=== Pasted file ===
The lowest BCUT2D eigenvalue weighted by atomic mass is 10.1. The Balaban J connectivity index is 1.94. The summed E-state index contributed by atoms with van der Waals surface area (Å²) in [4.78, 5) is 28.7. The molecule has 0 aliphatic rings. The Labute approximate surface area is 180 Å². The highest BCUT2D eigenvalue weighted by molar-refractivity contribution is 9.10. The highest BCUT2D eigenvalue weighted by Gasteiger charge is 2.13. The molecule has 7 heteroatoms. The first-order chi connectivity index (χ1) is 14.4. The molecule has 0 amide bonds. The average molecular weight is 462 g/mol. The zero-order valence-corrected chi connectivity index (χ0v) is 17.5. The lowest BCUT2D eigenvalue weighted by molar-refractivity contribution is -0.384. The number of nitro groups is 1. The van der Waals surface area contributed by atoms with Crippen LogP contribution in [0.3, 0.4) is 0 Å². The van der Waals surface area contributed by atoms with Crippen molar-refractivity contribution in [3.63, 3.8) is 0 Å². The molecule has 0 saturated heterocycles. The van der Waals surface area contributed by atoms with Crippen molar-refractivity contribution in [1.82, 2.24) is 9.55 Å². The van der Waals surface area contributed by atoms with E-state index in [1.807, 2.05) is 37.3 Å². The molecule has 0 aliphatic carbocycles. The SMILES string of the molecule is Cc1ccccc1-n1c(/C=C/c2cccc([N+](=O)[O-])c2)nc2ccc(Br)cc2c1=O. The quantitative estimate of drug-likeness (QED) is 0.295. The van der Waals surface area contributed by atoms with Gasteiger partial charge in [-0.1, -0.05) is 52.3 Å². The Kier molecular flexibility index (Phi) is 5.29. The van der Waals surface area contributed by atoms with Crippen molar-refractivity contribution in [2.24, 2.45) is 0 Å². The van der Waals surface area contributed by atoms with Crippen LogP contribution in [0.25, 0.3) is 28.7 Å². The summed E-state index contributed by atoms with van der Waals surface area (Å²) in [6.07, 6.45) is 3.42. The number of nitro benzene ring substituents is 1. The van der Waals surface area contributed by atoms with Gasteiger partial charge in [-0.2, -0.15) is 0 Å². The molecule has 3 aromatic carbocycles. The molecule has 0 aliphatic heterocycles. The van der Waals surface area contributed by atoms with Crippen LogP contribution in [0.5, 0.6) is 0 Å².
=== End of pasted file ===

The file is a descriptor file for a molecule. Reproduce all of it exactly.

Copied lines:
The lowest BCUT2D eigenvalue weighted by atomic mass is 10.1. The Balaban J connectivity index is 1.94. The summed E-state index contributed by atoms with van der Waals surface area (Å²) in [4.78, 5) is 28.7. The molecule has 0 aliphatic rings. The Labute approximate surface area is 180 Å². The highest BCUT2D eigenvalue weighted by molar-refractivity contribution is 9.10. The highest BCUT2D eigenvalue weighted by Gasteiger charge is 2.13. The molecule has 7 heteroatoms. The first-order chi connectivity index (χ1) is 14.4. The molecule has 0 amide bonds. The average molecular weight is 462 g/mol. The zero-order valence-corrected chi connectivity index (χ0v) is 17.5. The lowest BCUT2D eigenvalue weighted by molar-refractivity contribution is -0.384. The number of nitro groups is 1. The van der Waals surface area contributed by atoms with Crippen LogP contribution in [0.3, 0.4) is 0 Å². The van der Waals surface area contributed by atoms with Crippen molar-refractivity contribution in [3.63, 3.8) is 0 Å². The molecule has 0 saturated heterocycles. The van der Waals surface area contributed by atoms with Crippen molar-refractivity contribution in [1.82, 2.24) is 9.55 Å². The van der Waals surface area contributed by atoms with E-state index in [1.807, 2.05) is 37.3 Å². The molecule has 0 aliphatic carbocycles. The SMILES string of the molecule is Cc1ccccc1-n1c(/C=C/c2cccc([N+](=O)[O-])c2)nc2ccc(Br)cc2c1=O. The quantitative estimate of drug-likeness (QED) is 0.295. The van der Waals surface area contributed by atoms with Gasteiger partial charge in [-0.1, -0.05) is 52.3 Å². The Kier molecular flexibility index (Phi) is 5.29. The van der Waals surface area contributed by atoms with Crippen molar-refractivity contribution in [2.24, 2.45) is 0 Å². The van der Waals surface area contributed by atoms with Crippen LogP contribution in [0.25, 0.3) is 28.7 Å². The summed E-state index contributed by atoms with van der Waals surface area (Å²) in [6.07, 6.45) is 3.42. The number of nitro benzene ring substituents is 1. The van der Waals surface area contributed by atoms with Gasteiger partial charge in [-0.2, -0.15) is 0 Å². The molecule has 3 aromatic carbocycles. The molecule has 0 aliphatic heterocycles. The van der Waals surface area contributed by atoms with Crippen LogP contribution in [0.5, 0.6) is 0 Å².